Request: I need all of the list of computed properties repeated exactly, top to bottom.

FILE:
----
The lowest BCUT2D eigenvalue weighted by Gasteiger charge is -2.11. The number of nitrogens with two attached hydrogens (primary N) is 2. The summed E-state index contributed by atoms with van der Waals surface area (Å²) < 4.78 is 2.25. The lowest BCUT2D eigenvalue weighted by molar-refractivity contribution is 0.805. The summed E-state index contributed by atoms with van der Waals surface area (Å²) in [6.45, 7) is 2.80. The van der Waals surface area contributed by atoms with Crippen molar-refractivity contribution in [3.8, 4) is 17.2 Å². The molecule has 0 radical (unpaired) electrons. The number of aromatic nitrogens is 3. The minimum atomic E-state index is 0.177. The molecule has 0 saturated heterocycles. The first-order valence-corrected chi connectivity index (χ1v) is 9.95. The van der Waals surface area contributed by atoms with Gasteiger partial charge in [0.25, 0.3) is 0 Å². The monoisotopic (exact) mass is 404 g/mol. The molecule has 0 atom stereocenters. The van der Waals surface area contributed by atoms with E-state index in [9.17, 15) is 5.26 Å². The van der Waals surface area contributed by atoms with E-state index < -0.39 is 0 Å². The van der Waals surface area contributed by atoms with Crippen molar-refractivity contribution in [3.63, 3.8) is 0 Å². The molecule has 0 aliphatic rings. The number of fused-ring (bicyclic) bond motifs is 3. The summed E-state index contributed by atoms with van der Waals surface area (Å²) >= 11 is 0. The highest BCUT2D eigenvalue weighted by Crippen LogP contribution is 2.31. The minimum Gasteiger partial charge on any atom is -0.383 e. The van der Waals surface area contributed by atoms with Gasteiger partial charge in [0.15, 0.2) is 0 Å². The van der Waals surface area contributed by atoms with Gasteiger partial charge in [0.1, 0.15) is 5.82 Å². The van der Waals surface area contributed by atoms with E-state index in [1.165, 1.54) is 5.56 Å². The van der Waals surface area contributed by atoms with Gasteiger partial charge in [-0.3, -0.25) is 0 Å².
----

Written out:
The lowest BCUT2D eigenvalue weighted by Gasteiger charge is -2.11. The number of nitrogens with two attached hydrogens (primary N) is 2. The summed E-state index contributed by atoms with van der Waals surface area (Å²) < 4.78 is 2.25. The lowest BCUT2D eigenvalue weighted by molar-refractivity contribution is 0.805. The summed E-state index contributed by atoms with van der Waals surface area (Å²) in [6.45, 7) is 2.80. The van der Waals surface area contributed by atoms with Crippen molar-refractivity contribution in [3.8, 4) is 17.2 Å². The molecule has 0 radical (unpaired) electrons. The number of aromatic nitrogens is 3. The minimum atomic E-state index is 0.177. The molecule has 0 saturated heterocycles. The first-order valence-corrected chi connectivity index (χ1v) is 9.95. The van der Waals surface area contributed by atoms with Gasteiger partial charge in [0.25, 0.3) is 0 Å². The monoisotopic (exact) mass is 404 g/mol. The molecule has 0 atom stereocenters. The van der Waals surface area contributed by atoms with E-state index in [9.17, 15) is 5.26 Å². The van der Waals surface area contributed by atoms with E-state index < -0.39 is 0 Å². The van der Waals surface area contributed by atoms with Crippen molar-refractivity contribution in [3.63, 3.8) is 0 Å². The molecule has 0 aliphatic rings. The number of fused-ring (bicyclic) bond motifs is 3. The summed E-state index contributed by atoms with van der Waals surface area (Å²) >= 11 is 0. The highest BCUT2D eigenvalue weighted by Crippen LogP contribution is 2.31. The minimum Gasteiger partial charge on any atom is -0.383 e. The van der Waals surface area contributed by atoms with Gasteiger partial charge in [0.15, 0.2) is 0 Å². The van der Waals surface area contributed by atoms with Gasteiger partial charge in [0.1, 0.15) is 5.82 Å². The van der Waals surface area contributed by atoms with E-state index in [1.165, 1.54) is 5.56 Å². The van der Waals surface area contributed by atoms with Gasteiger partial charge in [-0.3, -0.25) is 0 Å².